Contributed by Jim Hunter and Ken Gregory, P. Eng. © 2021
Updated Mar. 31, 2021 to respond to an on-line comment regarding the use of the municipal borrowing rate of 2.5%. See Addendum.
As reported by Global News on Dec 10 , the Village of Carmangay, Alberta has completed “a solar farm project that will produce nearly 150 kW of power and is expected to save the Village more than $13,000 annually.” The project, which will produce more than enough electricity for the village (population 261), has been touted as producing “net zero” carbon dioxide emissions. This is a nice project for the people of Carmangay. Unfortunately, Global didn’t report the full picture. The rest of the story is that the project is heavily subsidized by the Alberta and federal governments—in other words, by taxpayers and all Alberta electricity consumers (“the Rest of Us”), and that the actual reduction in CO₂ emissions is small and comes at a high cost.
Carmangay’s solar energy is much more expensive than electricity from the grid. In a press release on December 8 , the Village of Carmangay stated that the total cost of the project was $380,000 and that it will produce 213,765 kilowatt-hours (kWh), or about 214 megawatt-hours (MWh), of direct current electricity per year for an expected project life of 25 years. “Direct Current” or “dc” energy is like the energy you get from a car battery. However, the power grid uses alternating current or “ac” energy like the power in your house. For energy from a solar farm to be compatible with use on the power grid, it must be converted to ac energy. Converting energy to ac energy produces energy losses in the order of 10 percent, so the output of the project is approximately 193 MWh ac. If we make the favourable-to-solar assumptions that there is no performance degradation, no downtime for maintenance, no fixed operating or maintenance costs and no variable operating costs for the life of the project, the total cost of Carmangay’s solar energy is equal to the $27,000 annual cost of a 25-year, $380,000 loan at 5%, divided by 193 MWh, or $140/MWh = 14.0 ¢/kWh. By comparison, the average wholesale price in Alberta’s competitive electricity market in 2020 was $46.72/MWh = 4.7 ¢/kWh. While this comparison is interesting, it does not tell the full story.
Wind and Solar must be 100% backed up by conventional generation. Alberta’s power system must be able to reliably supply customers at all times, and since the annual maximum demand for electricity across the province typically occurs after sunset on cold winter evenings when solar power is not available, we cannot eliminate any of the conventional generation that backstops solar gener-ation. The same reasoning holds true for wind power, as the wind does not always blow during maximum demand periods.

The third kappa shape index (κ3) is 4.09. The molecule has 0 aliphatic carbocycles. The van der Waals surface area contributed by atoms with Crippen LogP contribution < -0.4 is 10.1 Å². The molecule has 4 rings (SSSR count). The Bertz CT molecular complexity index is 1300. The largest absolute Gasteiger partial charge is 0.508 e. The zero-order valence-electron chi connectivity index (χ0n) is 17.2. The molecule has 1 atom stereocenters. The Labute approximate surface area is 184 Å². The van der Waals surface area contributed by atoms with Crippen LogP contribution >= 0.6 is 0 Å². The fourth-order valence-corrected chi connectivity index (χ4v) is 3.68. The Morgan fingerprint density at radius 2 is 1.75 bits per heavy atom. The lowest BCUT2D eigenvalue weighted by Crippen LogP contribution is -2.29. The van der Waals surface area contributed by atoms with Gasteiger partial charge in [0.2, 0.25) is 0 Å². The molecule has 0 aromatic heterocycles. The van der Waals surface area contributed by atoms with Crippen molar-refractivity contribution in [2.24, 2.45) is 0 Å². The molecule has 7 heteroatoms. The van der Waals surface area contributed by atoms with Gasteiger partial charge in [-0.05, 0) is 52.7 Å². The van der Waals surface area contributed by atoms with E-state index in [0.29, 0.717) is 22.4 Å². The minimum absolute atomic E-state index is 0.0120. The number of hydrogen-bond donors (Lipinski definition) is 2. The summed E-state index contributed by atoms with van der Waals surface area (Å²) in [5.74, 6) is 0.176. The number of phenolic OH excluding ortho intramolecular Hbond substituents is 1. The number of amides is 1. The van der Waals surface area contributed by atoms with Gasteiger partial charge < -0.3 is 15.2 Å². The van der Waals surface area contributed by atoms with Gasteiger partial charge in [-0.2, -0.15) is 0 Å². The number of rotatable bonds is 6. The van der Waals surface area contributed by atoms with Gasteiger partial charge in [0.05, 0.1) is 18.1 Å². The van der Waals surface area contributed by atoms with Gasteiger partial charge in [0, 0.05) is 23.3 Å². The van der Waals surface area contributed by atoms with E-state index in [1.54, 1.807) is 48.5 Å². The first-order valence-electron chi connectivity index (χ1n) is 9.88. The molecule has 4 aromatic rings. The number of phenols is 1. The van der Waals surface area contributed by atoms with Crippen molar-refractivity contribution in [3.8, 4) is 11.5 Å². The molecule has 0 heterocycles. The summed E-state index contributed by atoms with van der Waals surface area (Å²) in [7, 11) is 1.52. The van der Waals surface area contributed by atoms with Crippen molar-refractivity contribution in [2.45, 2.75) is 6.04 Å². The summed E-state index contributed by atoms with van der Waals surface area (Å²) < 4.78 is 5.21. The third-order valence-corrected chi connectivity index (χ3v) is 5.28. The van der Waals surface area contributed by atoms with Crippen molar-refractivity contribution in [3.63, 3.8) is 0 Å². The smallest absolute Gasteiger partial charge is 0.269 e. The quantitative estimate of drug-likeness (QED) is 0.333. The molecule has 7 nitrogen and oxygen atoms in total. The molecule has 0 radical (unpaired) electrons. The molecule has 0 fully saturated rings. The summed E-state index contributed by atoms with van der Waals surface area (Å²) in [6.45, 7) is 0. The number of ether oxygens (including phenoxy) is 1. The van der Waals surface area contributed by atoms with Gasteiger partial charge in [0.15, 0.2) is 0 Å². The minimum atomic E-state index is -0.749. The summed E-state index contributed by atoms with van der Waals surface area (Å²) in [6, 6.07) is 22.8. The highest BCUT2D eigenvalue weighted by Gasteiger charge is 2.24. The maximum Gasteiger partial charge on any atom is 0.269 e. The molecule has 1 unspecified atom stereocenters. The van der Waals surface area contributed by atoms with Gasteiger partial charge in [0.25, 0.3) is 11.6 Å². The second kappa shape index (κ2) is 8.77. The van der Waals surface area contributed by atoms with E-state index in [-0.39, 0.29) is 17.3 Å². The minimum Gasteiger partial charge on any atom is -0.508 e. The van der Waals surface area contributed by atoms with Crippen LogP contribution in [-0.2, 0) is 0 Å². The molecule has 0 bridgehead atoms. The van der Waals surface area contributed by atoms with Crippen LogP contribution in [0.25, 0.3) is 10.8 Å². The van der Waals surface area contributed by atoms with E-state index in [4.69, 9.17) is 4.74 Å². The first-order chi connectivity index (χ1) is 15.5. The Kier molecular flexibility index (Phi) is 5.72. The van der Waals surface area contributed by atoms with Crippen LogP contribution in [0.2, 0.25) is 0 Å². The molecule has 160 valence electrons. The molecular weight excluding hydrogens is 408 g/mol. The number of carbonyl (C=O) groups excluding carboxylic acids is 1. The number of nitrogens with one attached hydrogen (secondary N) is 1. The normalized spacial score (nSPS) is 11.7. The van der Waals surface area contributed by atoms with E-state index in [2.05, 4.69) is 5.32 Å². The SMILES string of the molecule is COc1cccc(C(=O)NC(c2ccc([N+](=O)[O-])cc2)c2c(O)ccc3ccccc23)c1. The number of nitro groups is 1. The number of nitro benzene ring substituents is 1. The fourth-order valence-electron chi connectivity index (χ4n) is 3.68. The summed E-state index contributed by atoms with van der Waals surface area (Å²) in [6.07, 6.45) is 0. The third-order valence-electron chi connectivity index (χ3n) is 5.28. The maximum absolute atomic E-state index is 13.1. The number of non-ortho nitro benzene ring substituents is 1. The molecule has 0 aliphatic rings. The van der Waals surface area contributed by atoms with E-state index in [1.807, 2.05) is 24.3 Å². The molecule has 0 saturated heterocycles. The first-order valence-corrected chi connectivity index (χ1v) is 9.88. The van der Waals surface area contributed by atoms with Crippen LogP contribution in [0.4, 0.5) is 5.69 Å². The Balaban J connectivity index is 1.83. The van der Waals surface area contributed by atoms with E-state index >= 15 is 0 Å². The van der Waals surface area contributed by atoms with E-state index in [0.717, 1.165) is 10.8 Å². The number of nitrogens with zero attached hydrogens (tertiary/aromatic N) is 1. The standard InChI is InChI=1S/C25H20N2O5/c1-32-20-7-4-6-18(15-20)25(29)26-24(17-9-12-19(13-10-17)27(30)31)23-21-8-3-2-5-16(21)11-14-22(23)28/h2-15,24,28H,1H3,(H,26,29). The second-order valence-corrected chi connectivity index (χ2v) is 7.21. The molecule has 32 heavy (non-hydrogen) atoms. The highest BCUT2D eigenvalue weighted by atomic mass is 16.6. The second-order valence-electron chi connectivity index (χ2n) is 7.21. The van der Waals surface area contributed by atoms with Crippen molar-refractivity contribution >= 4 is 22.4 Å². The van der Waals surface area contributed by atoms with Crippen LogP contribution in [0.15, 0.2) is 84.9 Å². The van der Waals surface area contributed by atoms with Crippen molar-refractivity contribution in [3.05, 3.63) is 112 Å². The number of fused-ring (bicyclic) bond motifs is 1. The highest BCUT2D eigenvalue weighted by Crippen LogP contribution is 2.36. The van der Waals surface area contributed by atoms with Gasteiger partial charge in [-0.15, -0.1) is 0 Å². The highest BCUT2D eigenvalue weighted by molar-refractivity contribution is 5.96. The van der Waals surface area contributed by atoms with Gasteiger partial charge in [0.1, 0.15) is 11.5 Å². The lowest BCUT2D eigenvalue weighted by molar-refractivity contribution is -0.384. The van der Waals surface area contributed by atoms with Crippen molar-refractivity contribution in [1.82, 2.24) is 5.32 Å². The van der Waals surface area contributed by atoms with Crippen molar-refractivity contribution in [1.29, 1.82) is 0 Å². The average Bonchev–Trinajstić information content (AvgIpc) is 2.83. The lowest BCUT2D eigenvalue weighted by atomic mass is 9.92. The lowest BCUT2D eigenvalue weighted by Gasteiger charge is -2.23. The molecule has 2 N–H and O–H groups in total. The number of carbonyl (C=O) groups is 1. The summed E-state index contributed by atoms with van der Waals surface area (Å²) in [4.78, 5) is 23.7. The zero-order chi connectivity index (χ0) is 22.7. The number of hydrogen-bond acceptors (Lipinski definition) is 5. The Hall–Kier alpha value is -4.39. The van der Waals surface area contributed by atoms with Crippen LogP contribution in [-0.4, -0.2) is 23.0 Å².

The Carmangay solar project’s electricity is seven times more expensive than the gas-fired electricity it is displacing. The fact that wind and solar generation must be 100% backed up by conventional generation means that Carmangay’s solar project does not eliminate any of the fixed costs of conventional generation. Moreover, as we retire existing coal plants and add more intermittent and highly variable renewable generation to the grid, the need for flexible and efficient gas-fired generation will only grow. Therefore, the “full story” economic comparison is between the total costs (fixed plus variable) of the solar electricity and the variable costs (only) of the gas-fired electricity that we could be using instead. For example, based on data from the United States Energy Information Administration (EIA) , a modern gas-fired combined-cycle power plant (such as the recently completed Shepard plant on the east side of Calgary) burns 6.8 gigajoules (GJ) of natural gas per MWh of electricity produced. At the 2020 average delivered natural gas cost of $2.25/GJ , the fuel cost would be $15.30/MWh. Adding the EIA’s $3.50/MWh for variable O&M costs, we get a total variable cost of $18.80/MWh or just under 2 ¢/kWh. Thus, solar energy from the Carmangay project at 14 ¢/kWh (see above) is about seven times more expensive than the electricity it is displacing. While proponents of green energy claim that wind and solar are now less expensive than conventional generation, this is simply not true when all costs are considered.
Stated another way, at current pricing, the total cost of power generation from a solar project in Alberta must be considerably less than 2 cents per kWh to be economic.
Wind and solar projects impose other costs on the grid not accounted for here. What about possible savings on transmission or distribution wires costs? No such savings are likely, for three main reasons. First, the cost of the existing wires is essentially fixed, so to the extent the Carmangay project allows the village to avoid wires costs, they must be paid by other Albertans. Renewable generation can sometimes reduce the need for wires, but only in very rare and well-controlled circumstances. Second, additional wires must be built to connect wind and solar projects to the provincial power grid. Third, the variable nature of renewable energy can impose costs on other generators on the grid. More detail on the fact that renewable generators like the Carmangay project will increase the cost of generation, transmission and distribution is a subject for a later post.